Phoenix was supposed to be a $325M cost capped scout. Then $386M. Then $420M.

Add the $100M already spent - and Phoenix was a $520M mission. Take half the orig '01 budget, $142M, and - according to your supposition that it was delayed to get things in order and rectify budget problems - it ended up costing nearly 4x more than that. So on what basis do you think delaying MSL will make it any cheaper or free up any money?

It will inevitably cost more. The logical path at this point is to get it off the ground at the earliest safe opportunity, because once it's off the ground, you're spending money on flight operations, not ATLO, and they are a lot cheaper. Also - I do not see evidence that Juno, Maven and Grail are suffering greatly because of MSL. Indeed - it has been stated that:

QUOTE
The other major planetary mission in development (Juno Jupiter mission (2011 launch), lunar GRAIL mission (2011 launch), and the Mars MAVEN mission(2013 launch)) would proceed as planned.


Furthermore - heritage from the MSL design is required for missions already planned in the 2016+ time frame. Delaying MSL until that time frame would push those missions off into mid 2020's and beyond. It has been conceded that the Mars Program can not continue like it is. Hence the NASA/ESA partnership for future missions. But to get to that place, MSL needs to go first so that a clean interface (MSL derived descent stage to payload) can be presented for international cooperation.

MSL is massively, massively expensive and massively massively over budget. It should have been considered a flagship class mission from day 1. It needs a full independent review conducted by outsiders from industry and other NASA centres to establish how and why it's budget was so wrong at the beginning, after it's launched.

It's going to cost $XM to finish it from now. It's going to cost $XM + some quite large yet probably unknown amount that will, inevitably, suffer it's own budget creep to delay. Delaying it 5 years would:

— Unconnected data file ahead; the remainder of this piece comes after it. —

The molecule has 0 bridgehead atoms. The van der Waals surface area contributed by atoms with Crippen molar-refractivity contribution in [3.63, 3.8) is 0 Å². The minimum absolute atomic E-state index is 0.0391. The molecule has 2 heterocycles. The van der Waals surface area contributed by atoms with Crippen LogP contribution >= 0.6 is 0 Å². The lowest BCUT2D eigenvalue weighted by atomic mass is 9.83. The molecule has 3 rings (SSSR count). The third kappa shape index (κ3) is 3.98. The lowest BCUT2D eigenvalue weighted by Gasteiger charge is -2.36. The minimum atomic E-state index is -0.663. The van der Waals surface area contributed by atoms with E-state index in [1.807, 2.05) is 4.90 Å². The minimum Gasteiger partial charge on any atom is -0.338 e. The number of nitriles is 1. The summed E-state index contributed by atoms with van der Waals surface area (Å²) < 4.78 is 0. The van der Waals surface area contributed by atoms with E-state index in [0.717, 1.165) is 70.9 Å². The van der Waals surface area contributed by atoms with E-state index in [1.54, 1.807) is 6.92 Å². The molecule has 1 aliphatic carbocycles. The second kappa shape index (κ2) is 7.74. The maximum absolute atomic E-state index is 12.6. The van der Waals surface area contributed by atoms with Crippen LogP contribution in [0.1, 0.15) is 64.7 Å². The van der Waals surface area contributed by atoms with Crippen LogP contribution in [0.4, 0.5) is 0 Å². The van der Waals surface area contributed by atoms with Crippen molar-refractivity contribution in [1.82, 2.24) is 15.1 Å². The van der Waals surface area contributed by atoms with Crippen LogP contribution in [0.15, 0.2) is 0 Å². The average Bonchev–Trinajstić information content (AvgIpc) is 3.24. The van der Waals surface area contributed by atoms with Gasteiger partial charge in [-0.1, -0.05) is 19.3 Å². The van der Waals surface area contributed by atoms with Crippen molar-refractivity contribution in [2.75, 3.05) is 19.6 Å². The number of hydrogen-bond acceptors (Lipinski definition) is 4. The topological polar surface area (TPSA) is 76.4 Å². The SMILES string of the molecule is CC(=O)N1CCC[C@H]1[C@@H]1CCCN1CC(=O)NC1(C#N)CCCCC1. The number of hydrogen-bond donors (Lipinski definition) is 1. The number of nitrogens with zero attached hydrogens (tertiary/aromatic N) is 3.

• Not save money. It would cost more.
  • Not positively impact other missions, as more money would, in total, be spent.
  • Negatively impact, massively, the 2016+ Mars program
  • Put at risk the NASA/ESA partnership for Mars exploration in that time frame.
  • Reduce the likelihood of MODY, MRO and MEX being available for relay.



Before continuing, I would urge you to review the forum rules, especially regarding politics which technically, your first post breaks. But this IS an interesting discussion, so I'll let that go - but the admin team is keeping a close eye on this thread. As I've now posted in it - I'll leave moderation and administration of this thread entirely in EGD and A0's hands to avoid accusations of administrative bullying or bias.
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Fran Ontanaya
post Nov 6 2009, 10:47 AM
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Curiosity's fuel would make quite expensive mothballs, since all the other missions are solar.


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MahFL
post Nov 6 2009, 04:07 PM
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NO. nearly all missions cost more than origianlly budgetted. Also if MSL is stored, something could happen down the line to cancel other missions, and in hindsight we could say "Should have launched MSL ".
Besides it's got a freaking laser !
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nprev
post Nov 6 2009, 07:35 PM
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The fuel is a major point; Pu-238 is not readily available & of course perishable. I think that they've got to press on & do whatever it takes to make the 2011 launch (which is actually not at all an unusual situation for planetary missions, unfortunately.)


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ugordan
post Nov 6 2009, 07:44 PM
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QUOTE (MahFL @ Nov 6 2009, 05:07 PM) *
nearly all missions cost more than origianlly budgetted.

That's because this culture of cost overruns has become entrenched in everyone's mind. Why should I present accurate costs for a mission proposal when:
a ) the competing teams' proposals will all deliberately underestimate their cost allowing them to win over me due to
b ) realizing cost overruns are "OK" and everyone does them and gets away with it afterward. Because "nearly all missions cost more" so this vicious circle is closed.